o Tonya Pupil of Kaisa, Hoima PS, Buseruk

ar uel gw man O Em

Apio Sharon

Angella Ariong

Okwir Daniel

are wondering why Your body is growing. You er it is OK. That is th you are different and whe e penis and breasts. th normal. Let’s talk about

Know your body
My penis is small and friends laugh at me. Am I OK? SD, 15, Troas PS, Jinja

Breasts

14, Kaiso PS, Hoima Yes, you will. Some girls begin to develop breast at age 8 or 9. Others start much la ter. Some girls’ breasts grow slowly. For others the growth is very quick. Breasts come in all shapes and sizes. There is nothing you can do about what your breasts look like. Just remember: All breast sizes – big or small – are good for feeding babies. Also know that one breast is usually bigger than the other breast.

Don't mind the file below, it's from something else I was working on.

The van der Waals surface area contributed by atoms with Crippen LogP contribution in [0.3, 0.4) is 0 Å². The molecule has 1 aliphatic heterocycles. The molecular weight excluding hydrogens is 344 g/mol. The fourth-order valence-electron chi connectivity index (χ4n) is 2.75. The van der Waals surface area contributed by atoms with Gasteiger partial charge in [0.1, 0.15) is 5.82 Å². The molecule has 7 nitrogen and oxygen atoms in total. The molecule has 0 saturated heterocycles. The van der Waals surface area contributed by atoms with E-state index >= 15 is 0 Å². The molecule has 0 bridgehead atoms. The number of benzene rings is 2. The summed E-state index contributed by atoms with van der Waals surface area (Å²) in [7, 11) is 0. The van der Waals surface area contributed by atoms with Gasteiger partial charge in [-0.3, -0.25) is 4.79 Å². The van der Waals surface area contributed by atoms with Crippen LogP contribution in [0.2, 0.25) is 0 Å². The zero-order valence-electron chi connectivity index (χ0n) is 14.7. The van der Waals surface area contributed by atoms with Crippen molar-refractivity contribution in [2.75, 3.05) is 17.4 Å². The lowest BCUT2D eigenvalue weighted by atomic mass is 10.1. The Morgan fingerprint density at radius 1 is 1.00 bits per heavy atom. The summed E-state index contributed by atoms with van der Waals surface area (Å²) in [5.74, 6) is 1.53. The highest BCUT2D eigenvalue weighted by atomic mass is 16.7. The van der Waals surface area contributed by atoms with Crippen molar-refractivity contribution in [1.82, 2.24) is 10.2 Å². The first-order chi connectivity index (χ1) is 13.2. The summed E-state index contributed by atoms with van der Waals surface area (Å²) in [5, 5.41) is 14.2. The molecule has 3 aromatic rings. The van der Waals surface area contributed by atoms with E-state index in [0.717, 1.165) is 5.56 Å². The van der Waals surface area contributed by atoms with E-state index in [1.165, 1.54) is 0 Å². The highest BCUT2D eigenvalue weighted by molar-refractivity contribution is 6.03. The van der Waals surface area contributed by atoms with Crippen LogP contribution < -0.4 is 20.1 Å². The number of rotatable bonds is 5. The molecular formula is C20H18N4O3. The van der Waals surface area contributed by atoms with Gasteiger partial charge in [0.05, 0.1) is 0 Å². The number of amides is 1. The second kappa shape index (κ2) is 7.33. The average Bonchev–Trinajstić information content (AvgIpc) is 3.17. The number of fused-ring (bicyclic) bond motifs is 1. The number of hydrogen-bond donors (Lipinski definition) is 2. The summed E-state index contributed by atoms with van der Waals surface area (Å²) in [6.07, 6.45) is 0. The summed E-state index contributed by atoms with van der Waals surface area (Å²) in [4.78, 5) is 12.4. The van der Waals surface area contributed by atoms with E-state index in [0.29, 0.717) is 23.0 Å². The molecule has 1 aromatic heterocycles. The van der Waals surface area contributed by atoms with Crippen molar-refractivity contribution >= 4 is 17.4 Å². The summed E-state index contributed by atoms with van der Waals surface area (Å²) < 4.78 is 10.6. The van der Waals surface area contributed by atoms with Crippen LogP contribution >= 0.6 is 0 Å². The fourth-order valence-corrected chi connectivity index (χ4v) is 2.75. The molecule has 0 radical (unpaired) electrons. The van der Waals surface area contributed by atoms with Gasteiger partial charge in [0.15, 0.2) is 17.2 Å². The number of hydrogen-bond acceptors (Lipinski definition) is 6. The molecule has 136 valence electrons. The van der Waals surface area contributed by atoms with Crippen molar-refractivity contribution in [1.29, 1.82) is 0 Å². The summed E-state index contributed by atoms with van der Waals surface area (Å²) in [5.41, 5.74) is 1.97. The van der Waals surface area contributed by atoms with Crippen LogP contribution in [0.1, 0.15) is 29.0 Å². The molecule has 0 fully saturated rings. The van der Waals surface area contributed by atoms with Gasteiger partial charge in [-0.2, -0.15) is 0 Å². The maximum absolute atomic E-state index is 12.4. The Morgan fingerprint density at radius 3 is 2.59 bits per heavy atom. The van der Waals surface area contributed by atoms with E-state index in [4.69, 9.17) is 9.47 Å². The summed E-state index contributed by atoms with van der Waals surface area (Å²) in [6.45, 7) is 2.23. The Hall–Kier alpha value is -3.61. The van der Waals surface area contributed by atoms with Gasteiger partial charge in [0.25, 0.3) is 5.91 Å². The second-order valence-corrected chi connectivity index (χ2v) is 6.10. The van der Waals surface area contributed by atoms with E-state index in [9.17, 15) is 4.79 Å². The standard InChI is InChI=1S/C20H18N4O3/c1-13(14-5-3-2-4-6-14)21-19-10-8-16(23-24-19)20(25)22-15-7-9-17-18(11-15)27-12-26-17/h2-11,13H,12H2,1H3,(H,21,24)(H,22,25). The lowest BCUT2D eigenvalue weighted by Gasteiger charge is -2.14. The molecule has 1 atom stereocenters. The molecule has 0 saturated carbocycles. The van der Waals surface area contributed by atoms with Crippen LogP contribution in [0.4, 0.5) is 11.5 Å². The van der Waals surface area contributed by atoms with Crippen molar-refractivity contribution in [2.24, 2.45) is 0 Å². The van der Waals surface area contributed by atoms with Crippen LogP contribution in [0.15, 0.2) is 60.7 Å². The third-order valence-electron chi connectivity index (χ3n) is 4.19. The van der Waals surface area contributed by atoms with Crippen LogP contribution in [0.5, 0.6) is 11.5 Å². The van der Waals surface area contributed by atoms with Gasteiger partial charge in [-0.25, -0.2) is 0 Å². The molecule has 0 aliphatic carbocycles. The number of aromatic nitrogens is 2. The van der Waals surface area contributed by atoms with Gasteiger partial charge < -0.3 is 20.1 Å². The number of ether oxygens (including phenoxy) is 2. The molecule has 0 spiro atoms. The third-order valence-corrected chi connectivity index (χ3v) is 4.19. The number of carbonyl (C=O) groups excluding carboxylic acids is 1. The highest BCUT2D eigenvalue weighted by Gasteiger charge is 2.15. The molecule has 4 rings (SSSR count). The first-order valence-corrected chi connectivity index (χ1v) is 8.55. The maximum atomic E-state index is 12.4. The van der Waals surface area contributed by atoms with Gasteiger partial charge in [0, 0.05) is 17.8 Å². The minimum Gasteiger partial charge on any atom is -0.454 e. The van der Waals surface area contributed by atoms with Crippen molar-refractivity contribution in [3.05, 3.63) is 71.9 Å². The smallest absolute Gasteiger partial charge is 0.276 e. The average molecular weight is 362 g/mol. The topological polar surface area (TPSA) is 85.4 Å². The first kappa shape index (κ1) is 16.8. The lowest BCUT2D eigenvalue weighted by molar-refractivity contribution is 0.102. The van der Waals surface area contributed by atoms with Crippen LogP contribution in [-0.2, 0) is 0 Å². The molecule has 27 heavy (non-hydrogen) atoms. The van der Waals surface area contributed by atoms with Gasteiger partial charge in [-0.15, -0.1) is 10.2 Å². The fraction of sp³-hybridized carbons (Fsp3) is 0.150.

I have small breasts but my friends have big ones. Will I ever breast feed in future? Girl,

Penis

Hello SD, the size of the penis varies from male to male. Like there are tall and short people, there are big and small penises. Just remember: All penises, big or small – is a right size. When you grow up, you will be able to have sex and get children. These do not depend on penis size or shape.

Growing breasts is a sign of growing up. Don’t feel embarrassed. Most girls come to like their breasts. Dr Alex Kakoraki, Murchison Bay Hospital, Kampala

Dealing with sad moments
Listen to parents
Norbert Mao, 12, P6, Laroo PS, Gulu, says: “There is a time father delayed to pay my fees. I was annoyed. But he explained that customers had delayed to pay him. I listened and understood. Amodoi Joseph, 14, P4, Nakatunya PS, Soroti, says: “I like sharing problems with friends. One time when I lost a school text book, I feared being sent away. But when I talked to a friend, she advised me to apologize to the teacher. I apologized and the teacher forgave me.”